HAPPY 2021! I want to share  “Swan” by Mary Oliver for the new year.

This powerful poem by Mary Oliver is about being present and about change. That might sound like a paradox: how can we both be present and invite change? For a long time, I struggled with that question until I realized it’s not a paradox at all: change is always happening from the present moment. We cannot be anywhere other than right where we are. And since time is always moving and nothing, in fact, is ever static, the present moment is always about to change. So we can be right here, fully present, and also preparing for the kind of change that we want, pointing our feet in the right direction.

We may fear things won’t change because humans get caught in old habit energy, in old beliefs, in institutions and structures that keep us stuck. But organic change is always around us.

In this poem, the swan is always in motion. The poem asks us to follow that motion, to see with more keen eyes, the “armful of white blossoms,” the “commotion of silk and linen.” And it asks us to listen with more keen ears to the swan’s “shrill dark music” like a waterfall “knifing down the black ledges.” These lines and images are wonderful and original and make us see and hear differently.

In this new seeing and hearing, the bird, stretched across the river, becomes an image of resurrection and transformation.

And that transformation extends to the readers. The poem ends, as Oliver’s poems often do, posing questions to us, the readers. If we pay careful attention–to the natural world and to the poem itself–we will be brought to a place of real change.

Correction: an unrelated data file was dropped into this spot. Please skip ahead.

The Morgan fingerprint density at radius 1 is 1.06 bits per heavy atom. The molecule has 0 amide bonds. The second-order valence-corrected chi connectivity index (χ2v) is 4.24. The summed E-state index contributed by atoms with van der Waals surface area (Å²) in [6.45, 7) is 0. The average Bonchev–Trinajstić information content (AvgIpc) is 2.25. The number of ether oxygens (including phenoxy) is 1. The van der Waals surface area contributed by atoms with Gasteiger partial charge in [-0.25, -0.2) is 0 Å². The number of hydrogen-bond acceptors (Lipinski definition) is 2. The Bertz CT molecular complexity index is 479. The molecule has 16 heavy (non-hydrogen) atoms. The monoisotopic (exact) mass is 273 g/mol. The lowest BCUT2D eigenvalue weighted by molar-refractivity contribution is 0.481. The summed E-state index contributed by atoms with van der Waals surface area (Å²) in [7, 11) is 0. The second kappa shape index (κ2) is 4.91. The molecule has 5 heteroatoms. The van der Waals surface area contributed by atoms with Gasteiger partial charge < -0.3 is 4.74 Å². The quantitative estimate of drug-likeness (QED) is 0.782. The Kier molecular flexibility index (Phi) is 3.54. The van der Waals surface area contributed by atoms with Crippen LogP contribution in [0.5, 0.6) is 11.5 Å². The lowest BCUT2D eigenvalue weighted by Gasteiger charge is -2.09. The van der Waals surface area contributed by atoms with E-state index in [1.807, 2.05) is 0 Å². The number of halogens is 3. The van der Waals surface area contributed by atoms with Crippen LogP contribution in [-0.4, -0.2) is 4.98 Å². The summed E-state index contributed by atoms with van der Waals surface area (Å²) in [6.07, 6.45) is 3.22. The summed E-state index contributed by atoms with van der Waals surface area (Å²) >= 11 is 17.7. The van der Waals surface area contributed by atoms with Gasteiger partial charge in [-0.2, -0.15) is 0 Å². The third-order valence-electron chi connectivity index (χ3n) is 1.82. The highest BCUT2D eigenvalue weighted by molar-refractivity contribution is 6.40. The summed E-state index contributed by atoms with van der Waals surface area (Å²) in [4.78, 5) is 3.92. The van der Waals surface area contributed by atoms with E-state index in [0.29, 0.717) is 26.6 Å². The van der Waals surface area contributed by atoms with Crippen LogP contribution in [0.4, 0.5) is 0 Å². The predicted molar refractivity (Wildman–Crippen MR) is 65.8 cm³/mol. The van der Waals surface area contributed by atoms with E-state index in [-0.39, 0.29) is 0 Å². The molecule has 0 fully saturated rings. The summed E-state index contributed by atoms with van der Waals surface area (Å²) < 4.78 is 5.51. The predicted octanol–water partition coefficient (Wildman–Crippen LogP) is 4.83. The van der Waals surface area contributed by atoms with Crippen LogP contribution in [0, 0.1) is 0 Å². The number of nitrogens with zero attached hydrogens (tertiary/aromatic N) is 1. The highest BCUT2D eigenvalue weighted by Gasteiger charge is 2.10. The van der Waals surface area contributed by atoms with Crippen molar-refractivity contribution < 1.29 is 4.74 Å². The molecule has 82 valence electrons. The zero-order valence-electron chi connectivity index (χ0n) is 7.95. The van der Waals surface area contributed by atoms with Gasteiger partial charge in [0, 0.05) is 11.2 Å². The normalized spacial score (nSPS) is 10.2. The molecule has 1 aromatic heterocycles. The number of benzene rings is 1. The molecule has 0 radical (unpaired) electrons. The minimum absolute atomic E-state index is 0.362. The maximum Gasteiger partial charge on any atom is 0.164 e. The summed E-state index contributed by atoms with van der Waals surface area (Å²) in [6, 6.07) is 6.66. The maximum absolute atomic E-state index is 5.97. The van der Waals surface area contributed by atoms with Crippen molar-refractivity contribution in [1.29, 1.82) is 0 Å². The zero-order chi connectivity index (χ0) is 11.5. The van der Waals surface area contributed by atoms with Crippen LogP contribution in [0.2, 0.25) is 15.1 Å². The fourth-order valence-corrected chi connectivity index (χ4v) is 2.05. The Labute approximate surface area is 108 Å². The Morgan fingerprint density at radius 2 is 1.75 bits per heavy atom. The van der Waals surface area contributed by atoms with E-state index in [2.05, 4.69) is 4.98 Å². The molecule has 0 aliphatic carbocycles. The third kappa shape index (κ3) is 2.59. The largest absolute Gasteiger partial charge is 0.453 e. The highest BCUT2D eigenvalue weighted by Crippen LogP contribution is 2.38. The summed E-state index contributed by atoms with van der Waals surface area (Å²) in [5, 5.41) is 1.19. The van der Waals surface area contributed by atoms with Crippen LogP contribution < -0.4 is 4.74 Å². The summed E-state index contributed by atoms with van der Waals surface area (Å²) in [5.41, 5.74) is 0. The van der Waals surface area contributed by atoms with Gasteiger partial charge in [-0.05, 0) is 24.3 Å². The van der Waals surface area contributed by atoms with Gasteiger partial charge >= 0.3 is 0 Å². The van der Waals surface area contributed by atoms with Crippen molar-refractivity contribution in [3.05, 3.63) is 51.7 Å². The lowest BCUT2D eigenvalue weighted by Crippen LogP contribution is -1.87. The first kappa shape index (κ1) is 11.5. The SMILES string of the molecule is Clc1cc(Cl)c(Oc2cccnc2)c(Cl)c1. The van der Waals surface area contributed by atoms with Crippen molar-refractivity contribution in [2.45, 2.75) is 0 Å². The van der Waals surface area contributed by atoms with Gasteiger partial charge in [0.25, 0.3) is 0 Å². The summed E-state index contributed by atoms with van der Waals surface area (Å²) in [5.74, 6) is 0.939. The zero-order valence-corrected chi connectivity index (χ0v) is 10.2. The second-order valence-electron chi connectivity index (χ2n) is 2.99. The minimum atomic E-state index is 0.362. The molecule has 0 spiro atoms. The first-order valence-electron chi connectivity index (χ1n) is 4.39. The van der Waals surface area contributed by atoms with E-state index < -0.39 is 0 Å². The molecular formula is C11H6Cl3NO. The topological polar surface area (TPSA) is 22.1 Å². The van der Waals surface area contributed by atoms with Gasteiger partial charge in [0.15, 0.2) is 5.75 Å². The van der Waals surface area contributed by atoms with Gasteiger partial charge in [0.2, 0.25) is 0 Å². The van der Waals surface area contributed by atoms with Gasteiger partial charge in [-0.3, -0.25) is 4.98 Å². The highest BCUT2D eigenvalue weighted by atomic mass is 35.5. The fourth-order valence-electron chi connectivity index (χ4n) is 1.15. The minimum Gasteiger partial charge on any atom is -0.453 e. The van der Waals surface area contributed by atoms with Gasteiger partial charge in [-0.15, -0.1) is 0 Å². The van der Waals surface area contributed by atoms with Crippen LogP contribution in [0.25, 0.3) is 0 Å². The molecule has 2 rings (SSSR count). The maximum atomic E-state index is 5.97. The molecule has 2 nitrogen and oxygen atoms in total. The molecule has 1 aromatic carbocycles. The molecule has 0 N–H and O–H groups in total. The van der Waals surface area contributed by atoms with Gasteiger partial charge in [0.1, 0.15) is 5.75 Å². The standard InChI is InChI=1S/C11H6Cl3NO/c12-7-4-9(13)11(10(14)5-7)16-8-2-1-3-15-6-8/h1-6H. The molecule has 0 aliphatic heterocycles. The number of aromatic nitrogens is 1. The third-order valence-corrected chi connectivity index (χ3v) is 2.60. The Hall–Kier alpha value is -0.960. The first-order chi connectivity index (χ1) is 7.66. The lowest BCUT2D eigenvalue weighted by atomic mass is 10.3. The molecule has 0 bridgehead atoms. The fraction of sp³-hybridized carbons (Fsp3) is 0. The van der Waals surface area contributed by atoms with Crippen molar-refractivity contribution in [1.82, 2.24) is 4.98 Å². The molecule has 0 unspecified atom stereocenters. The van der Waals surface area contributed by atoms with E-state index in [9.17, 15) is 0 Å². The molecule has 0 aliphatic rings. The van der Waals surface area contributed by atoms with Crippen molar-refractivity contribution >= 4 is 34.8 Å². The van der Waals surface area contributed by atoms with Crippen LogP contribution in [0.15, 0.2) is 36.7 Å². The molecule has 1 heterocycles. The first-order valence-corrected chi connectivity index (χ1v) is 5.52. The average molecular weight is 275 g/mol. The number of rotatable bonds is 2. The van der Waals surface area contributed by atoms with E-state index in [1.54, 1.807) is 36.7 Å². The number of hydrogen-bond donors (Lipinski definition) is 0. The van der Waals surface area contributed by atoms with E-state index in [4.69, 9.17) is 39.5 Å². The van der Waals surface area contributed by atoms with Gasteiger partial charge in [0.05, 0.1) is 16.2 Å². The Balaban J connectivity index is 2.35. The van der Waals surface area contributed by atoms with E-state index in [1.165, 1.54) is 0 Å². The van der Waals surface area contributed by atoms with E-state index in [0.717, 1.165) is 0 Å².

Here’s the poem:

Swan by Mary Oliver

Did you too see it, drifting, all night, on the black river?
Did you see it in the morning, rising into the silvery air –an armful of white blossoms,
a perfect commotion of silk and linen as it leaned
into the bondage of its wings; a snowbank, a bank of lilies,
biting the air with its black beak?
Did you hear it, fluting and whistling
a shrill dark music, like the rain pelting the trees like a waterfall
knifing down the black ledges?
And did you see it, finally, just under the clouds –
a white cross streaming across the sky, its feet
like black leaves, its wings like the stretching light of the river?
And did you feel it, in your heart, how it pertained to everything?
And have you too finally figured out what beauty is for?
And have you changed your life?

This poem inspires me for the new year!

Here are some writing prompts from Swan by Mary Oliver to help us enter 2021:

  • How have you changed your life in the past? How do you want to change your life now?
  • How has beauty made you act differently?
  • What do you think beauty is “for”?
  • What is the role of art in your life?
  • Find something to look at closely. Describe it in detail. Does the act of describing it leave you with a shift in perspective? Does it make you want to do anything different in your life?
  • In what ways are you a steward of the natural world? What does that question mean to you?
  • In what direction do you want to fly across the water?
  • Use these six words in a piece of writing: swan, snowbank, river, everything, stretching, dark, change

Choose the prompt that calls out to you. I like to offer a selection of prompts so that you can choose the one that is right for you for this moment. Come back to the prompts another day and choose another one. And it’s always fun to try writing after meditation. Try one of my meditations before you write. 

 

 

 

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